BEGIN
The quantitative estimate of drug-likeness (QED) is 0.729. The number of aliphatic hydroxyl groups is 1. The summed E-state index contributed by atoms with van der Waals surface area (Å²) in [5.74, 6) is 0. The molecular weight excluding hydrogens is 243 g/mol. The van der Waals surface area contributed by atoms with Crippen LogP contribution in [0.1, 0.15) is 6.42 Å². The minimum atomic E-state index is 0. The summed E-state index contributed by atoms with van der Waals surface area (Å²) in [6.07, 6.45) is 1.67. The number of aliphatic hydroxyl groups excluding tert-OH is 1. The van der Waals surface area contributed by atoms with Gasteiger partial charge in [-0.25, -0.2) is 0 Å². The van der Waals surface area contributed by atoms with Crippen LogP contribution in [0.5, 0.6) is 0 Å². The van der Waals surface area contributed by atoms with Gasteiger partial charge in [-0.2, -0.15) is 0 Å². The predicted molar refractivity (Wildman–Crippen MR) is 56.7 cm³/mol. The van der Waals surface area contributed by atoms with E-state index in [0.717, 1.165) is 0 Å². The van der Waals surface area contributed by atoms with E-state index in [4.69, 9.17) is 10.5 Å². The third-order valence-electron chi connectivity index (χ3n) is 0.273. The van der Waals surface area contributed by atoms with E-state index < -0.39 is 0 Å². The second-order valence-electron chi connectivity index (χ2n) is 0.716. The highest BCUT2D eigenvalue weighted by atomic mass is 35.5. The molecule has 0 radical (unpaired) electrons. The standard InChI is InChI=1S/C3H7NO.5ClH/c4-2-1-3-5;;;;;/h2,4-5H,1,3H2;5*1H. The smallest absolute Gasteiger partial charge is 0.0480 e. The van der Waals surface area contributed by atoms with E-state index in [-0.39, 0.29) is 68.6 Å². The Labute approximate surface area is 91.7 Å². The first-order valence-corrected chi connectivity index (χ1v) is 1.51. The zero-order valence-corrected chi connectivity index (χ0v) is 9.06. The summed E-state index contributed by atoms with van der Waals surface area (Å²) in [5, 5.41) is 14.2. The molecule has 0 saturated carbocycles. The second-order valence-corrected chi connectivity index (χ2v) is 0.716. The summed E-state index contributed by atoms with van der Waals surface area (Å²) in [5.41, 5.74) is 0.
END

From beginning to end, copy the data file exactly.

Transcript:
The quantitative estimate of drug-likeness (QED) is 0.729. The number of aliphatic hydroxyl groups is 1. The summed E-state index contributed by atoms with van der Waals surface area (Å²) in [5.74, 6) is 0. The molecular weight excluding hydrogens is 243 g/mol. The van der Waals surface area contributed by atoms with Crippen LogP contribution in [0.1, 0.15) is 6.42 Å². The minimum atomic E-state index is 0. The summed E-state index contributed by atoms with van der Waals surface area (Å²) in [6.07, 6.45) is 1.67. The number of aliphatic hydroxyl groups excluding tert-OH is 1. The van der Waals surface area contributed by atoms with Gasteiger partial charge in [-0.25, -0.2) is 0 Å². The van der Waals surface area contributed by atoms with Crippen LogP contribution in [0.5, 0.6) is 0 Å². The van der Waals surface area contributed by atoms with Gasteiger partial charge in [-0.2, -0.15) is 0 Å². The predicted molar refractivity (Wildman–Crippen MR) is 56.7 cm³/mol. The van der Waals surface area contributed by atoms with E-state index in [0.717, 1.165) is 0 Å². The van der Waals surface area contributed by atoms with E-state index in [4.69, 9.17) is 10.5 Å². The third-order valence-electron chi connectivity index (χ3n) is 0.273. The van der Waals surface area contributed by atoms with E-state index < -0.39 is 0 Å². The second-order valence-electron chi connectivity index (χ2n) is 0.716. The highest BCUT2D eigenvalue weighted by atomic mass is 35.5. The molecule has 0 radical (unpaired) electrons. The standard InChI is InChI=1S/C3H7NO.5ClH/c4-2-1-3-5;;;;;/h2,4-5H,1,3H2;5*1H. The smallest absolute Gasteiger partial charge is 0.0480 e. The van der Waals surface area contributed by atoms with E-state index in [-0.39, 0.29) is 68.6 Å². The Labute approximate surface area is 91.7 Å². The first-order valence-corrected chi connectivity index (χ1v) is 1.51. The zero-order valence-corrected chi connectivity index (χ0v) is 9.06. The summed E-state index contributed by atoms with van der Waals surface area (Å²) in [5, 5.41) is 14.2. The molecule has 0 saturated carbocycles. The second-order valence-corrected chi connectivity index (χ2v) is 0.716. The summed E-state index contributed by atoms with van der Waals surface area (Å²) in [5.41, 5.74) is 0.